Solomon Islands-China security deal should be made public says Kenilorea
A senior Solomon Islands MP has warned that the controversial security agreement with China could result in action among local opponents to the deal.
The government in Honiara signed a controversial security agreement with China despite concern from local political figures, as well as Australia, New Zealand and the United States.
There are regional concerns the deal could open the door for Beijing to base its military in Honiara, but Prime Minister Manasseh Sovagare said that's not the purpose of the security pact.
But Solomon Islands' parliamentarian and chairman of the foreign relations committee Peter Kenilorea Jr said Sogavare's decision to seal the deal - despite significant opposition - could lead to domestic ramifications.
He said certain sections of the nation's population have been strongly against China since the diplomatic switch from Taiwan in 2019.
Kenilorea said some people will not take this lightly and it is going to cause further tensions that are already at play locally.
"It will just further inflame emotions and tensions. And again underscores the mistrust that people have on the government.
"And it is cause for concern for many Solomon Islanders, but definitely a certain segment of the society will now feel even more concerned and might want to start to take certain action which is not in the best interest of Solomon Islands in our own unity as a country," he said.
Kenilorea said the government needs to make the security document signed with China available to the public.
"It is that important that it should be made public. We have a security treaty with Australia, and that can be accessed online.
"So why couldn't this be and I will be calling for that signed copy to be made available so that all Solomon Islanders as well as a region can see what is in there," he said.
The opposition leader Matthew Wale made that a formal request in parliament "to allay any regional fears" and received a non-commital response from Sogavare.
"And now that the agreement has been signed whether the Prime Minister will allow a disclosure of the agreement so that members may have a ???? but also to allay any regional fears of any hidden parts of it."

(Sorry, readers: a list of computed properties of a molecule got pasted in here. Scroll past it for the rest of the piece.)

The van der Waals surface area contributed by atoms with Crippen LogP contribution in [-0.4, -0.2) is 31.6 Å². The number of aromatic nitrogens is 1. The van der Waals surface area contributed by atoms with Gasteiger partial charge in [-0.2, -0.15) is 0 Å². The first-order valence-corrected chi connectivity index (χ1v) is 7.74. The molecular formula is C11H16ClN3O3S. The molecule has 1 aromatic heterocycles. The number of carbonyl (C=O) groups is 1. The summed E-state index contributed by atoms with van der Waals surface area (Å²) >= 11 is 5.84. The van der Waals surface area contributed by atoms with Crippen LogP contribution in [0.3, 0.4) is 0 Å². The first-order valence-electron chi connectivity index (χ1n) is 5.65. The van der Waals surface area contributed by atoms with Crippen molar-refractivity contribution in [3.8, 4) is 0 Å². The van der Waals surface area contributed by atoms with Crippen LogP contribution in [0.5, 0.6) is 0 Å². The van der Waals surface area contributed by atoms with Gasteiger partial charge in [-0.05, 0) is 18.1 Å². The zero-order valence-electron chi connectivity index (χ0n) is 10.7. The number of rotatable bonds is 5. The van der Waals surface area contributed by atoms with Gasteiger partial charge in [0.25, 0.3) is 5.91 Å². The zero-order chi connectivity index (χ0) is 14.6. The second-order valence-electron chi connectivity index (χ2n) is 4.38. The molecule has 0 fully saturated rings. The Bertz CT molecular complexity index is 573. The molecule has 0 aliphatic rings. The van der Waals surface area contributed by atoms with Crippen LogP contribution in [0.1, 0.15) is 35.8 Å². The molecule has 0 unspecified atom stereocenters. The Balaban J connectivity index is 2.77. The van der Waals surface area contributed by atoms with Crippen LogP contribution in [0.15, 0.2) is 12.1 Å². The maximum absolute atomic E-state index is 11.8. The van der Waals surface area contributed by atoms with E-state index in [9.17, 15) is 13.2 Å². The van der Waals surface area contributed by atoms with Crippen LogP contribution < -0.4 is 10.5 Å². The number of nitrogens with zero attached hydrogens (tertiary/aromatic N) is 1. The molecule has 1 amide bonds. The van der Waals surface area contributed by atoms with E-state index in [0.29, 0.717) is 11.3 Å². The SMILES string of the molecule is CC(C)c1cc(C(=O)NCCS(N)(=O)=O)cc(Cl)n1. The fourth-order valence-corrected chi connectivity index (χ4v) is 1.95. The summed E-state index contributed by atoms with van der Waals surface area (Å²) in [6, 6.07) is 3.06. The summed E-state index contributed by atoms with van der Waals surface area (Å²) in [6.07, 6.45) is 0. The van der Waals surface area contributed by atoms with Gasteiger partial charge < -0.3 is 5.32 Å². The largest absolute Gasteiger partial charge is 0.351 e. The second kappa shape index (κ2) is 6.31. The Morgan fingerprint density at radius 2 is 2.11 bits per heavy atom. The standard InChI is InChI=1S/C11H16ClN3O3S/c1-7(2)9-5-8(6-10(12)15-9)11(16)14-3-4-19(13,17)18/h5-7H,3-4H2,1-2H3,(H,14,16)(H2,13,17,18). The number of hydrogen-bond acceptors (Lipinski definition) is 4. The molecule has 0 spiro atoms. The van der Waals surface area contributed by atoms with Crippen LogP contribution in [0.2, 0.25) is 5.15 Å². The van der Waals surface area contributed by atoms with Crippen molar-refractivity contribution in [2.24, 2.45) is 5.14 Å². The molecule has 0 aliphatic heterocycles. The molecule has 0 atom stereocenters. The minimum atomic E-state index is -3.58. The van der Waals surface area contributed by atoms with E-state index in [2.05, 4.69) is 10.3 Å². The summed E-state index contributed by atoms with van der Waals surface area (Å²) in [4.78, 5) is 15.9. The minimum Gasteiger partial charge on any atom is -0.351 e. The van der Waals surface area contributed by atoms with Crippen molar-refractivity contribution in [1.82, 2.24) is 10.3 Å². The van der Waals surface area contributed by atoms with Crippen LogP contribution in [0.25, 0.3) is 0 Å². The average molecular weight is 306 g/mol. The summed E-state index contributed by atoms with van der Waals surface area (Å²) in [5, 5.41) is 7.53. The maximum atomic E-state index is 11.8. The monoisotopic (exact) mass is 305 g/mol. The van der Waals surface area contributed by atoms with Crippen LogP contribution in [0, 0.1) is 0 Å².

The Australian federal government has declared it is "deeply disappointed" that Solomon Islands has pressed ahead and signed the security pact with China.
The announcement comes just days after Australia's Minister for the Pacific Zed Seselja travelled to Honiara and met the country's Prime Minister Manasseh Sogavare in a last-ditch effort to dissuade him from going ahead with the deal.
Senator Seselja and Foreign Minister Marise Payne said the government was "disappointed" by the agreement and that it was not reached in a transparent way.
"Ultimately, this is a sovereign decision of the government of Solomon Islands and we absolutely recognised that, but … declarations and these engagements on security issues have been dealt with in a Pacific-wide manner," Payne said.
"That is the traditional approach for these issues and it's why some Pacific partners have also raised concerns."
Senator Payne said the government's position was still that Pacific neighbours were the best to delivery security in the region and said it was an "unfair characterisation" to say the region had become less secure while Prime Minister Scott Morrison has been in power.
The ministers said while Solomon Islands had the right to make sovereign decisions about national security, Australia still believed the "Pacific family" was best placed to provide security guarantees.
In Washington, the White House, which is sending a high-level US delegation to Honiara this week, said it was concerned about "the lack of transparency and unspecified nature" of the pact.